How one physician helped a patient transform her life
While helping patients lead healthy lives is a primary goal of physicians, dramatic transformations aren’t always the result. But one patient with diabetes recently saw her health turn around as she lost more than 200 pounds with the help of her physician and lifestyle changes. She and her physician shared her story during a special session at the 2014 AMA Interim Meeting in Dallas.
Patient Brenda Jones (left) and her physician Christopher Berry, MD (right),
Hosted by the AMA sections and special groups, the session provided an update on the AMA’s Improving Health Outcomes initiative, particularly its work in raising awareness of prediabetes and reducing the incidence of type 2 diabetes in the United States.
Local Dallas family physician Christopher Berry, MD, explained how his work helped patient Brenda Jones, who weighed 350 pounds in 2009 and was diagnosed with type 2 diabetes.
At the time, Jones didn’t have consistent care—most of her care was through emergency rooms or 24-hour clinics—and she eventually needed a motorized scooter to get around. Coming from a family of farmers who ate high-fat, high-sugar diets, she relied on insulin to keep her diabetes in check.
Jones found Dr. Berry through a local clinic. She felt that he was the first medical professional who really listened to and collaborated with her.
“Dr. Berry is good at treating my whole person,” she said. “I started telling him what I was thinking and feeling, and he simplified it for me. He gave me two things: Eat 2,000 calories a day, and keep a log. ‘Really?’ I thought. ‘That’s it?’”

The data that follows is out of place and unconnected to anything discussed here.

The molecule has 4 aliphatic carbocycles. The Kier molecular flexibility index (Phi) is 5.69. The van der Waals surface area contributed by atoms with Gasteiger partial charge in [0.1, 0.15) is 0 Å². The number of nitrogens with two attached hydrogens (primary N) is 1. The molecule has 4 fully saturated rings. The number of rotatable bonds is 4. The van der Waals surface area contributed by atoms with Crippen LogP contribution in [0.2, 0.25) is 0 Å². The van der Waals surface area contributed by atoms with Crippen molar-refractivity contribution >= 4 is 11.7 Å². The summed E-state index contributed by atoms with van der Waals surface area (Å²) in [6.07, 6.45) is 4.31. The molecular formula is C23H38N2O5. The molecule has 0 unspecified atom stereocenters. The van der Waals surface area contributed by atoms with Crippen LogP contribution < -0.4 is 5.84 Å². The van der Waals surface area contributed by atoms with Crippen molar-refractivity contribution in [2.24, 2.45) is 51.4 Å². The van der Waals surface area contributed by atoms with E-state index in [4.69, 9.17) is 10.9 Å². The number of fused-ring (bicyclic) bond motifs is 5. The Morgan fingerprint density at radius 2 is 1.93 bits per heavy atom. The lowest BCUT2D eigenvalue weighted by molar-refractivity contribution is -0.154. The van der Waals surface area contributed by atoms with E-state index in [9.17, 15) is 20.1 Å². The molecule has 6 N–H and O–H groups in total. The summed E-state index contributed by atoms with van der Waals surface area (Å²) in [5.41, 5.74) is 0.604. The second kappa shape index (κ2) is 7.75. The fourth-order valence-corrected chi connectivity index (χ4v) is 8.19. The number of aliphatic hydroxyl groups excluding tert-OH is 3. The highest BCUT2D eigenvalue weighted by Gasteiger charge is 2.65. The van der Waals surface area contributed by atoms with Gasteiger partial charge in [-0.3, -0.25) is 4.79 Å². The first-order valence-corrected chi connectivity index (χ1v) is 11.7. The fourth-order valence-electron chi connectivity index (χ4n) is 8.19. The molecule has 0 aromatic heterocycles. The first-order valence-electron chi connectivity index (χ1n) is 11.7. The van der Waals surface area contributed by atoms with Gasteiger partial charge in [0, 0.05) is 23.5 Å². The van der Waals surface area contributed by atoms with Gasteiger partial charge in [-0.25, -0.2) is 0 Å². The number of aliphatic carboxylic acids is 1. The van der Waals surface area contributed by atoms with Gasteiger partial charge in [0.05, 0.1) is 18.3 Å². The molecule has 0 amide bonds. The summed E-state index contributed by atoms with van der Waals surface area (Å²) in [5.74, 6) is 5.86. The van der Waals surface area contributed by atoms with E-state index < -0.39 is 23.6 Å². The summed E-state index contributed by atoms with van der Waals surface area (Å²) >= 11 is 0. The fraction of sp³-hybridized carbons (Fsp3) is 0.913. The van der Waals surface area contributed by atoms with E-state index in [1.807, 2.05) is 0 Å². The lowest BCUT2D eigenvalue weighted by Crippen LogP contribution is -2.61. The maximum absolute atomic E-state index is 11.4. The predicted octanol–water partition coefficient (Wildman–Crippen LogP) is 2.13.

With Dr. Berry’s help, Jones lost weight and was able to be taken off insulin injections. She learned about portion control and nutrition through community programs.
“Doctors need to realize how our culture that we come from affects us,” she said. She also pointed to how simple Dr. Berry made weight loss seem.
“It would be beneficial to not overwhelm the patient with a whole bunch of information—if you give too much, too fast, [we] just shut down,” she said. “If you could have five minutes of every visit and give a patient a recipe, some kind of nutritional advice, then maybe somebody is going to make a difference in their lives.”
To help physicians connect patients to community resources that can improve health, the AMA is working with the YMCA of the USA to explore a process for physicians to screen and test patients for prediabetes, refer eligible patients to participate in the local YMCA Diabetes Prevention Program, and receive feedback from the program to use in patients’ care plans.
The AMA is scaling its work to effect national change. Meanwhile, physicians like Dr. Berry are starting small to make important changes with patients in their communities.
“The truth is, we’re only going to see a slight percentage change in what the outcomes are in terms of the numbers,” Dr. Berry said. “It’s not going to be an enormous sea change, and that can be frustrating to physicians who want to see change. But what Brenda represents is how it does matter.”
Visit the Centers for Disease Control and Prevention’s National Diabetes Prevention Program Web page to learn whether a program is available in your community.